“Nothing is certain except death and taxes.” How often that phrase has been quoted since Ben Franklin penned it in a letter to his friend, the French scientist Jean-Baptiste Leroy, in the midst of the French Revolution and in reference to the ratification of our Constitution just two years before in 1787.*
With apologies to a great American and a personal hero, I would amend Franklin’s axiom to “Nothing is certain except death and taxes, and that risk is always with us.”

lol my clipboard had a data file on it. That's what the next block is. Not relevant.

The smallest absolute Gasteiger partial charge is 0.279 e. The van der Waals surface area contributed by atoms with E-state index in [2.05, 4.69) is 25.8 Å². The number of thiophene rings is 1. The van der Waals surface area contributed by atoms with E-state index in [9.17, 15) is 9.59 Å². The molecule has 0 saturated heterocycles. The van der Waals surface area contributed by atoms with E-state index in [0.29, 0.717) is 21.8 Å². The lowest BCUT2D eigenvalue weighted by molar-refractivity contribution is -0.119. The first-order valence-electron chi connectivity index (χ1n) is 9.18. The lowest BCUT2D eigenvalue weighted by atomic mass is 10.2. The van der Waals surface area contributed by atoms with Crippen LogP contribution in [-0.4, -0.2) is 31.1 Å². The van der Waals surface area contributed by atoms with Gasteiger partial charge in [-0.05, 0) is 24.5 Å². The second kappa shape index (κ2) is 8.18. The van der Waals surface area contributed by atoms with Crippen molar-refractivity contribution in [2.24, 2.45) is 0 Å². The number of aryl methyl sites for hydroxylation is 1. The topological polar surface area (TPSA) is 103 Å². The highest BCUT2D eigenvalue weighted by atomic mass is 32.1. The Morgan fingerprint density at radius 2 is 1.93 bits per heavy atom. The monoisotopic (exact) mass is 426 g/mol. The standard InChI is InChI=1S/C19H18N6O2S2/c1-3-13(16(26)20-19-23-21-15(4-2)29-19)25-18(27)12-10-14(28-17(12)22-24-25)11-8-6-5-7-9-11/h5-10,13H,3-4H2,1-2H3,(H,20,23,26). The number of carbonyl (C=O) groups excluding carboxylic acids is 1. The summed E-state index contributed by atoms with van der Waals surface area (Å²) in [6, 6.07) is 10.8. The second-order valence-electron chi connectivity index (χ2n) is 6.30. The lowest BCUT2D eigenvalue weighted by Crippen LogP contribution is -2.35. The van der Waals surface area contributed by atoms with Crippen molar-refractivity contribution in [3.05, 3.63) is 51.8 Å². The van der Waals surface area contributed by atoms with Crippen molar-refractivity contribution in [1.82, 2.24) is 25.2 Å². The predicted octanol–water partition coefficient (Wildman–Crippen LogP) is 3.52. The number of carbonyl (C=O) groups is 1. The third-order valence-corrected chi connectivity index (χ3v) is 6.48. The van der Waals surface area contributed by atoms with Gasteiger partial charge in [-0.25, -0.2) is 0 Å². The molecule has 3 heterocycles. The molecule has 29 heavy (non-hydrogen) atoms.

It’s true that the risks of our cavemen ancestors, American minutemen and French intelligentsia caught in the days of the Mob are very different—each from the other, and also from those that we each face today. Even in the present world, which has grown so much smaller, the risks faced in each corner of it vary widely.